How to use short timeframes to distort reality: a guide to cherrypicking
Posted on 25 September 2013 by John Mason
Cherrypicking is the practice, widespread amongst climate change contrarians, of carefully selecting particular points in the noisy short-term climate datasets and using them to show 'trends' that are not representative of the true situation. The huge global surface air temperature spike that accompanied the monster El Nino of 1997-98 is thus chosen as the starting point for the "no warming in 17 15 16 years" that you may read in internet comment-threads below climate stories (the number varies, apparently at random, from commentator to commentator). This year we have seen the Arctic sea-ice melting season once again reported by contrarians as a recovery, although as the graph below, from the National Snow and Ice Data Center, clearly shows, there have been a number of 'recoveries' in previous years too. The long-term trend, as shown by the dotted trendline, is downwards.
But that long term trend is exactly what the contrarians, their media allies and echo-chamber denizens do not want the public to read or hear about. Right now, in the run-up to the release of the IPCC Fifth Assessment Report (WG1) Summary for Policymakers, the contrarians are especially busy bombarding everywhere they can with climate change myths. Why not keep tabs on which myths are featuring the most, using our Most Used Climate Myths section on the left of this page? Cherrypicking is a vital tool in their armoury, so let's illustrate it with a working example: how to make Northern Hemisphere summers colder than winters. Sounds like ridiculous fantasy? It is, and is thus in good company with the other climate change myths that the contrarians like to put out.
So just to illustrate how cherrypicking is done, we'll take the upwards temperature trend from winter to summer in the Northern Hemisphere. I've downloaded the monthly HadCET (Central England Temperature) mean dataset, available here, and for 2012 (it should work for any year), I've put the values from January through to July into Excel and plotted a graph:
No suprises there. It shows a typical UK winter and spring, doesn't it? A chilly January, a colder February, a nice mild March followed by a disappointing April then a warmer but not especially hotter trend through May, June and July (2012 will be remembered in the UK for its awful wet summer).
We can even fit a trendline (red dotted line) to the data and, indeed, it shows that despite the ups and downs, the trend from winter to summer is that it gets warmer:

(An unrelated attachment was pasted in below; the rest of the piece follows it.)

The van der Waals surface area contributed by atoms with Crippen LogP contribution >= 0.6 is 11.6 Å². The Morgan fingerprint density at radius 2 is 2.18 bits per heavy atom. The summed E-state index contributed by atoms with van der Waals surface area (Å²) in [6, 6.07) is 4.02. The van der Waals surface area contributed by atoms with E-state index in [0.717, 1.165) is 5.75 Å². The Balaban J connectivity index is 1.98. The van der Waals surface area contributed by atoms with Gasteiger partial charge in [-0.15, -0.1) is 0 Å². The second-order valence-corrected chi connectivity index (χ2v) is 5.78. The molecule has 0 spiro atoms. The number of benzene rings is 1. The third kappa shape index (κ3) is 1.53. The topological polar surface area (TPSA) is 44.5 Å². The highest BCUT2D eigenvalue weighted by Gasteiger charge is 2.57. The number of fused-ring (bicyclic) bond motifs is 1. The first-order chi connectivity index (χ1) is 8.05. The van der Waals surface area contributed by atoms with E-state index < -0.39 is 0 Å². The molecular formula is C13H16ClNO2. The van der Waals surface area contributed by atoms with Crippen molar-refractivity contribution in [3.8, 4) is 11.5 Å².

But how would we go about it if we wanted for some silly reason or other to show that it gets colder in the Northern Hemisphere instead? Well, the first thing to do would be to look for a short-term cooling trend, and we have one, from January into February: so we focus entirely on that, ditching everything else, and voila!
Let's fit a trendline to that and extrapolate. Hey Presto! there will be blizzards instead of heatwaves and by the start of the Summer Recess of the House of Commons, ice floes will be coming down the Thames past the Houses of Parliament!
Looks daft, doesn't it? But that, dear readers, is exactly what cherrypicking can accomplish. Unfortunately for the contrarians, in this case it starts warming again into March, but the cooler April gives them another shot at making the same claim, before the May-July warming renders the tactic unusable. Never mind: they can move onto some other argument for a while and then it'll be time for the autumn-winter cooling trend - party-time! At that point, you will very likely hear, "look at all that sea-ice that's forming in the Arctic!", as if it was something new and unusual (it isn't), or, "look at that snow! And they told us we were warming!", as if anybody had even remotely suggested that climate change will make the seasons come to a crashing halt.
Thus, if you come across someone saying or writing things about trends that appear to wildly contradict mainstream science, be they talking about Arctic sea-ice, surface air temperatures or whatever, carefully check their starting point. Was there anything unusual about it? Think of the noise factor: was it particularly big or particularly small? With a bit of practise, cherrypicking is easy to spot, and as illustrated above, it really can be used to claim the impossible.
The global warming signal itself is a multidecadal feature of the climate, but just like the seasonal example above, it has been possible at times to take one period of one temperature record - surface air temperatures in most cases - and do a 'January-February' job with it, thereby making the claim that temperatures are flatlining or even cooling. This tactic works (so far as the contrarians are concerned), of course, until the next record warm year occurs, at which point they have to start out again. However, one may also expect a proportion of them, at that point, to direct their firepower on the temperature-record itself, claiming it is all wrong somehow - yes, the very same temperature record that they had previously been using to 'show' that "global warming had stalled"!
On the bigger scale of things, then, taking carefully-selected bits of the temperature-record that are way too short to be anything but noise, and using them to try and pretend that global warming has stopped, is such a popular contrarian trick that we illustrated it with 'The Escalator':
The same principles may be applied to other ongoing aspects of global warming such as sea-level rise or Arctic sea-ice retreat. We'll be taking a look at some other tactics popular with the opposition in forthcoming posts, but to see these things for what they really are, you need not to pick the odd cherry here and there, but step back and look at the reality of the whole tree.